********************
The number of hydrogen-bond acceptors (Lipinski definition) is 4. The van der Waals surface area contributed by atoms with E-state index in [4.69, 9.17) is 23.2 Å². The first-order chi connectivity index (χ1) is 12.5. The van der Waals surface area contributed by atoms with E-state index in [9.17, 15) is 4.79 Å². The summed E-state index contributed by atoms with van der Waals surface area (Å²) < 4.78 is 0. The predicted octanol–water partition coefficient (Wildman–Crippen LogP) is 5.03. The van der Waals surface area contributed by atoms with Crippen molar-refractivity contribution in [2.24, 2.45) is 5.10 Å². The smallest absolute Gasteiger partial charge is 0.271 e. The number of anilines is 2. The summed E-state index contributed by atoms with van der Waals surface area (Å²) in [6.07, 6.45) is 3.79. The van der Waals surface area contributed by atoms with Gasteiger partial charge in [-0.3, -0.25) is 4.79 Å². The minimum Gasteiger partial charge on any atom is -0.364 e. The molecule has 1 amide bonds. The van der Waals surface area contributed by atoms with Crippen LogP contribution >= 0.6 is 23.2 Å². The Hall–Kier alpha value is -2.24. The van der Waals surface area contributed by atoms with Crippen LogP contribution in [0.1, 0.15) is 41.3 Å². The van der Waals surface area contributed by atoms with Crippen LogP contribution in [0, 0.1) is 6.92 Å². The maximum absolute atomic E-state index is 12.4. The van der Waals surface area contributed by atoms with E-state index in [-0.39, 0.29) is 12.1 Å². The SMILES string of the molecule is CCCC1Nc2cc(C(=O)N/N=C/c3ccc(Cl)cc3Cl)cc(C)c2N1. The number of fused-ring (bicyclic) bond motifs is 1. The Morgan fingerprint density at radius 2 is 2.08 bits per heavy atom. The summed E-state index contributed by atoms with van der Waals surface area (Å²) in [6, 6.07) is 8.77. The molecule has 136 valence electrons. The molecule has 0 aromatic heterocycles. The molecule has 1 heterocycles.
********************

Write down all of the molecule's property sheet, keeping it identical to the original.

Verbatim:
The number of hydrogen-bond acceptors (Lipinski definition) is 4. The van der Waals surface area contributed by atoms with E-state index in [4.69, 9.17) is 23.2 Å². The first-order chi connectivity index (χ1) is 12.5. The van der Waals surface area contributed by atoms with E-state index in [9.17, 15) is 4.79 Å². The summed E-state index contributed by atoms with van der Waals surface area (Å²) < 4.78 is 0. The predicted octanol–water partition coefficient (Wildman–Crippen LogP) is 5.03. The van der Waals surface area contributed by atoms with Crippen molar-refractivity contribution in [2.24, 2.45) is 5.10 Å². The smallest absolute Gasteiger partial charge is 0.271 e. The number of anilines is 2. The summed E-state index contributed by atoms with van der Waals surface area (Å²) in [6.07, 6.45) is 3.79. The van der Waals surface area contributed by atoms with Gasteiger partial charge in [-0.3, -0.25) is 4.79 Å². The minimum Gasteiger partial charge on any atom is -0.364 e. The molecule has 1 amide bonds. The van der Waals surface area contributed by atoms with Crippen LogP contribution >= 0.6 is 23.2 Å². The Hall–Kier alpha value is -2.24. The van der Waals surface area contributed by atoms with Crippen LogP contribution in [0.1, 0.15) is 41.3 Å². The van der Waals surface area contributed by atoms with Crippen LogP contribution in [0, 0.1) is 6.92 Å². The maximum absolute atomic E-state index is 12.4. The van der Waals surface area contributed by atoms with E-state index in [-0.39, 0.29) is 12.1 Å². The SMILES string of the molecule is CCCC1Nc2cc(C(=O)N/N=C/c3ccc(Cl)cc3Cl)cc(C)c2N1. The number of fused-ring (bicyclic) bond motifs is 1. The Morgan fingerprint density at radius 2 is 2.08 bits per heavy atom. The summed E-state index contributed by atoms with van der Waals surface area (Å²) in [6, 6.07) is 8.77. The molecule has 136 valence electrons. The molecule has 0 aromatic heterocycles. The molecule has 1 heterocycles.